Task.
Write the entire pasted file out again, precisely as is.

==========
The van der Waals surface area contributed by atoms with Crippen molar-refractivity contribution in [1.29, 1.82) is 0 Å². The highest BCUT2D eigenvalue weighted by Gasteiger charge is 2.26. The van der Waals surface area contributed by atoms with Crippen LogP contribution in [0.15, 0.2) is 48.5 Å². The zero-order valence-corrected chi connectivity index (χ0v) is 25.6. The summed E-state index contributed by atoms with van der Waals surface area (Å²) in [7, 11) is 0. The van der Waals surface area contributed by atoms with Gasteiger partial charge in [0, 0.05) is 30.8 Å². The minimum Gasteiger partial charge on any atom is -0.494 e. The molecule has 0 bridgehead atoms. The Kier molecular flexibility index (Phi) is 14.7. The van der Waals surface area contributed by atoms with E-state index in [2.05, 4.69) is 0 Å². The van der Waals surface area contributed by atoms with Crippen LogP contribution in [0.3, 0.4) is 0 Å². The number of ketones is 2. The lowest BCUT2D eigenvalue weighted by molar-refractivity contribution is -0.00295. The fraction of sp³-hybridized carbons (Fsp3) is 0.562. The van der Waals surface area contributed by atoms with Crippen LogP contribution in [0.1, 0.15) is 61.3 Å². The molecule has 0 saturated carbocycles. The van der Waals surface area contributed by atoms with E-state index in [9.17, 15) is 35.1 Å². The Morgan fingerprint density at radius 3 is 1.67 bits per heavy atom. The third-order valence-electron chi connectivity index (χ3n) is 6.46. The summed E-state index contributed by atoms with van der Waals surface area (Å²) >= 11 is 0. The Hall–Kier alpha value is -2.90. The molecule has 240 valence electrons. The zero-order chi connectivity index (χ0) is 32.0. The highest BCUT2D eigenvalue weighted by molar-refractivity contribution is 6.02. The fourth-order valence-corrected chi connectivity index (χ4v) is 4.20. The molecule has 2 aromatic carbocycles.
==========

The van der Waals surface area contributed by atoms with Crippen molar-refractivity contribution in [1.29, 1.82) is 0 Å². The highest BCUT2D eigenvalue weighted by Gasteiger charge is 2.26. The van der Waals surface area contributed by atoms with Crippen LogP contribution in [0.15, 0.2) is 48.5 Å². The zero-order valence-corrected chi connectivity index (χ0v) is 25.6. The summed E-state index contributed by atoms with van der Waals surface area (Å²) in [7, 11) is 0. The van der Waals surface area contributed by atoms with Gasteiger partial charge in [0, 0.05) is 30.8 Å². The minimum Gasteiger partial charge on any atom is -0.494 e. The molecule has 0 bridgehead atoms. The Kier molecular flexibility index (Phi) is 14.7. The van der Waals surface area contributed by atoms with E-state index in [2.05, 4.69) is 0 Å². The van der Waals surface area contributed by atoms with Crippen LogP contribution in [0.3, 0.4) is 0 Å². The number of ketones is 2. The lowest BCUT2D eigenvalue weighted by molar-refractivity contribution is -0.00295. The fraction of sp³-hybridized carbons (Fsp3) is 0.562. The van der Waals surface area contributed by atoms with Crippen LogP contribution in [0.1, 0.15) is 61.3 Å². The molecule has 0 saturated carbocycles. The van der Waals surface area contributed by atoms with E-state index in [9.17, 15) is 35.1 Å². The Morgan fingerprint density at radius 3 is 1.67 bits per heavy atom. The third-order valence-electron chi connectivity index (χ3n) is 6.46. The summed E-state index contributed by atoms with van der Waals surface area (Å²) >= 11 is 0. The Hall–Kier alpha value is -2.90. The molecule has 240 valence electrons. The zero-order chi connectivity index (χ0) is 32.0. The highest BCUT2D eigenvalue weighted by molar-refractivity contribution is 6.02. The fourth-order valence-corrected chi connectivity index (χ4v) is 4.20. The molecule has 2 aromatic carbocycles.